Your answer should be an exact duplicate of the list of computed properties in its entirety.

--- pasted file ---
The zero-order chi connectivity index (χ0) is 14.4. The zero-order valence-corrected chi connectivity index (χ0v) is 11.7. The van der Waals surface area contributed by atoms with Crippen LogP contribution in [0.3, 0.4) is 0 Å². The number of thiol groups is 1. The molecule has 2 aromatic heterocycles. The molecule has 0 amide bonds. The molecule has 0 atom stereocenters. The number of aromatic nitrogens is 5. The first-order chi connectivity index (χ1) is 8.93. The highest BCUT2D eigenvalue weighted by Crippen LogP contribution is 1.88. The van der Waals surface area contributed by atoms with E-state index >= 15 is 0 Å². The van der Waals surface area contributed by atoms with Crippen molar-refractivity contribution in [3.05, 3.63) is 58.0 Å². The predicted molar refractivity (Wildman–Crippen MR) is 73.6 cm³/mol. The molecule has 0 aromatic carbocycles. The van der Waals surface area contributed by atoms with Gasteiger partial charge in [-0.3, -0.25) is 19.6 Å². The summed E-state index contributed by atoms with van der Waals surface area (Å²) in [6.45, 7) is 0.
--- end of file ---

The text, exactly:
The zero-order chi connectivity index (χ0) is 14.4. The zero-order valence-corrected chi connectivity index (χ0v) is 11.7. The van der Waals surface area contributed by atoms with Crippen LogP contribution in [0.3, 0.4) is 0 Å². The number of thiol groups is 1. The molecule has 2 aromatic heterocycles. The molecule has 0 amide bonds. The molecule has 0 atom stereocenters. The number of aromatic nitrogens is 5. The first-order chi connectivity index (χ1) is 8.93. The highest BCUT2D eigenvalue weighted by Crippen LogP contribution is 1.88. The van der Waals surface area contributed by atoms with E-state index >= 15 is 0 Å². The van der Waals surface area contributed by atoms with Crippen molar-refractivity contribution in [3.05, 3.63) is 58.0 Å². The predicted molar refractivity (Wildman–Crippen MR) is 73.6 cm³/mol. The molecule has 0 aromatic carbocycles. The van der Waals surface area contributed by atoms with Gasteiger partial charge in [-0.3, -0.25) is 19.6 Å². The summed E-state index contributed by atoms with van der Waals surface area (Å²) in [6.45, 7) is 0.